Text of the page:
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13,508 (and counting) posts since we started blogging 13 years ago. 926 of them this year alone and, so far, 90 this month (July 27).

Friday, April 03, 2020

CD Review: Wolfgang Muthspiel - Angular Blues

Wolfgang Muthspiel (guitar); Scott Colley (bass); Brian Blade (drums)
(Review by JC)

When the recent pandemic lock down left me "all dressed up but nowhere to go" I thought I would offer to review a few CDs for Bebop Spoken Here to bring me up to speed with the latest in the jazz world, as well as doing something (hopefully) useful with my time. And judging by the number of CDs I received, it seems that the BSH editor is not expecting this emergency to be over any time soon.

As a starting point I began to flick through the publicity blurbs and inserts to get a feel for what was in the pile of albums but quickly discovered that this was not necessarily a good idea. Unsurprisingly it turns out that everyone is 'distinctive' and is influenced by an A to Zee of artists in their field and, at the same time, they add a 'new and unique' voice/sound. There was also quite a tendency, at least in the selection I have, towards creating the kind of 'concept' albums that were last seen coming out on the LPs of 1970s prog rockers. In this case the musicians/singers are inspired by such things as historical events, the weather, architecture and other people's earlier recordings.

Now these comments are not meant to be a criticism of the musicians and groups as, of course, all artists have an artistic vision that they want to express and those buying the CDs want to know about it. It is more an observation on the effect of reading a number of publicity sheets one after the other.

Anyway, what joy! I came across this CD which was the only one not to have a publicity sheet with it and had a cover which is almost completely black, except for a couple of thin white slashes across it with the title and band members' names in very small print and those magic letters ECM at the bottom. The insert is mostly blank pages with just one photo of the band and what felt by this time like a wonderfully homeopathic minimum of written information.

So nothing to get in the way of the music and what a beautiful album this is. The leader of the trio, Wolfgang Muthspiel, is a new name to me but what a very fine guitarist and composer and, as a fan of both acoustic and electric guitar playing, it is a real treat that he plays both on the album. Seven of the nine pieces are his compositions with the other two being standards, Everything I Love and I'll Remember April. The bass player Scott Colley is another new name to me but that is clearly because I haven't been paying attention as a little research revealed he is an A-lister who has played with everybody and led his own groups. However the fabulous drummer, Brian Blade, I am familiar with, particularly from his work with Wayne Shorter and Joni Mitchell.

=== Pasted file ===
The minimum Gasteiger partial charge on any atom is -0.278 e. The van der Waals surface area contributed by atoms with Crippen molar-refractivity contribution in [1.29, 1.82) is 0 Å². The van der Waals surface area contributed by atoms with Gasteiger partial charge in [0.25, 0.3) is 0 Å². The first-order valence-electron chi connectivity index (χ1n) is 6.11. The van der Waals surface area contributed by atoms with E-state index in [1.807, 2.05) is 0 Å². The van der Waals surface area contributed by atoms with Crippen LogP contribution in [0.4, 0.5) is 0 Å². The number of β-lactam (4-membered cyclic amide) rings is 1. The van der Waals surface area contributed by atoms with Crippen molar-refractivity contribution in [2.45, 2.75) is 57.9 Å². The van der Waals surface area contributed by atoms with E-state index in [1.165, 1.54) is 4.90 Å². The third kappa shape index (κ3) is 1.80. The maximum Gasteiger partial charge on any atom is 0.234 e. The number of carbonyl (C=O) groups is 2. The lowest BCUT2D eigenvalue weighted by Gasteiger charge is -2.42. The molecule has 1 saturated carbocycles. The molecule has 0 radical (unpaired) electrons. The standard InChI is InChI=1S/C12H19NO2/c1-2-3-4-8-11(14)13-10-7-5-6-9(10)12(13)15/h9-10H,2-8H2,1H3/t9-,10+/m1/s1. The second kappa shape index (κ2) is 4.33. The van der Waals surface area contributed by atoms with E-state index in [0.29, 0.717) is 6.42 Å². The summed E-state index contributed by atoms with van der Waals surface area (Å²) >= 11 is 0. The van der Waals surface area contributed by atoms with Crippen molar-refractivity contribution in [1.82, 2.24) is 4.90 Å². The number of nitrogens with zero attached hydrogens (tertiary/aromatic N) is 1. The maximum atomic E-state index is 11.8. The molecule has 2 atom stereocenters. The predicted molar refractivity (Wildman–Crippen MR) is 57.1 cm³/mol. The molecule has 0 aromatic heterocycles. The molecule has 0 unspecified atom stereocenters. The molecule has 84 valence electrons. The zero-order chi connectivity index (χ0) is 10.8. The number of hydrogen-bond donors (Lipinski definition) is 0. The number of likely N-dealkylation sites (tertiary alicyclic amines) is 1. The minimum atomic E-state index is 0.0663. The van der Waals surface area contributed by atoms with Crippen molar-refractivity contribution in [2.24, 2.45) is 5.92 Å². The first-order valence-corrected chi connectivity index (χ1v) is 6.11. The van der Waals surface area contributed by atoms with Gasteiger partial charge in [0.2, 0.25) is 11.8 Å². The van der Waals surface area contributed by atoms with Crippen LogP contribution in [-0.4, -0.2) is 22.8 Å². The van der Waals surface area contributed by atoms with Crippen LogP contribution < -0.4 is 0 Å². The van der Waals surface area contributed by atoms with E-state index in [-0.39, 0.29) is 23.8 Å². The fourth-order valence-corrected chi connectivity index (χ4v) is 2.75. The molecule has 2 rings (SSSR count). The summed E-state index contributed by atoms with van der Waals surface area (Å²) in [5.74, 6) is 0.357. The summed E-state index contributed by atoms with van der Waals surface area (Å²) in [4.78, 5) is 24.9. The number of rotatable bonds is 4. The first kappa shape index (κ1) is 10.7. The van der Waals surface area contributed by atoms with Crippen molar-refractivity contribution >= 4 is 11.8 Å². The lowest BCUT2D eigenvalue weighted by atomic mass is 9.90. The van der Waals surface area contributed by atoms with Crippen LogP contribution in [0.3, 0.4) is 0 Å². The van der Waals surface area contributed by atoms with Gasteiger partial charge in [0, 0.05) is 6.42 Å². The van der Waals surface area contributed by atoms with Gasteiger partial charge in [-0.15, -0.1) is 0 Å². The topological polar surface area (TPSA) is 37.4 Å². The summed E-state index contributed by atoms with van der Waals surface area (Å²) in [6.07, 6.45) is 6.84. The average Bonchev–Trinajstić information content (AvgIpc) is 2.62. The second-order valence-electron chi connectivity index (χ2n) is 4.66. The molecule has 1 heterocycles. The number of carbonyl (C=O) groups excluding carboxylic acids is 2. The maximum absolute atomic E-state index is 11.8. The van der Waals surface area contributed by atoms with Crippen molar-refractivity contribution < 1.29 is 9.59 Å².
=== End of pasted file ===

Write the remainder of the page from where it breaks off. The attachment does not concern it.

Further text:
Muthspiel plays acoustic guitar on the first three pieces and the opening track Wondering showcases the rhythmic musicality of Colley's bass playing in tandem with Muthspiel's lyrical guitar work. The subliminal delicacy of Blade's drumming in the background is exquisite. The title track Angular Blues starts with guitar and bass again working together but then takes on a more staccato Monkish quality which Muckspiel picks up in jagged but subtle playing. A drum solo by Blade closes off an intriguing piece. The third acoustic track Huttengriffe has a peaceful and quiet hymn-like quality.

The first track featuring Muthspiel on electric guitar is the gently swinging Camino followed by the fast bebop-orientated Ride which the trio clearly enjoy playing. There are two pieces that hint at some classical leanings: one called Kanon in 6/8 where initially the bass follows the guitar's melody line and then moves seamlessly into the three players improvising together. The second one is a guitar-only track Solo Kanon in 5/4 where Muthspiel uses a little electronic help to play the follow-up lines and crafts a very engaging piece of music.

As one would expect with such fine musicians the two standards are played delightfully with the three instruments weaving intuitively together as they have done throughout. Altogether a very finely composed and played recording.

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